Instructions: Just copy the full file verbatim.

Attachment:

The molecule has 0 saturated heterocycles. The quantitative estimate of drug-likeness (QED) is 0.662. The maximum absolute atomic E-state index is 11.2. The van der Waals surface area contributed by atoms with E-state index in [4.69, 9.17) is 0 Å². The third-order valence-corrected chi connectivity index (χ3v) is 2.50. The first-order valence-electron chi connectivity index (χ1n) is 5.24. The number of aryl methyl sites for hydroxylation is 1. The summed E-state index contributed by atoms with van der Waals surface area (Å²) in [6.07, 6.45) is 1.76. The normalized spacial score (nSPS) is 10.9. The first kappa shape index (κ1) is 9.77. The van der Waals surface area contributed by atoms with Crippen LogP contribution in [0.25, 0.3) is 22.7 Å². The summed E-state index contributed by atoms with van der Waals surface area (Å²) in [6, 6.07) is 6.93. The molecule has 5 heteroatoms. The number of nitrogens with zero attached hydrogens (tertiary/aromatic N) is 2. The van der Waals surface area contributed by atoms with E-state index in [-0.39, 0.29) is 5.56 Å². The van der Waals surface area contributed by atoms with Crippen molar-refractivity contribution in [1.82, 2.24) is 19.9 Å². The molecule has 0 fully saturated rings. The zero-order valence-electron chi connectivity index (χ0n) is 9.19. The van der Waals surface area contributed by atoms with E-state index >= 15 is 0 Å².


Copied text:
The molecule has 0 saturated heterocycles. The quantitative estimate of drug-likeness (QED) is 0.662. The maximum absolute atomic E-state index is 11.2. The van der Waals surface area contributed by atoms with E-state index in [4.69, 9.17) is 0 Å². The third-order valence-corrected chi connectivity index (χ3v) is 2.50. The first-order valence-electron chi connectivity index (χ1n) is 5.24. The number of aryl methyl sites for hydroxylation is 1. The summed E-state index contributed by atoms with van der Waals surface area (Å²) in [6.07, 6.45) is 1.76. The normalized spacial score (nSPS) is 10.9. The first kappa shape index (κ1) is 9.77. The van der Waals surface area contributed by atoms with Crippen LogP contribution in [0.25, 0.3) is 22.7 Å². The summed E-state index contributed by atoms with van der Waals surface area (Å²) in [6, 6.07) is 6.93. The molecule has 5 heteroatoms. The number of nitrogens with zero attached hydrogens (tertiary/aromatic N) is 2. The van der Waals surface area contributed by atoms with E-state index in [-0.39, 0.29) is 5.56 Å². The van der Waals surface area contributed by atoms with Crippen molar-refractivity contribution in [1.82, 2.24) is 19.9 Å². The molecule has 0 fully saturated rings. The zero-order valence-electron chi connectivity index (χ0n) is 9.19. The van der Waals surface area contributed by atoms with E-state index >= 15 is 0 Å².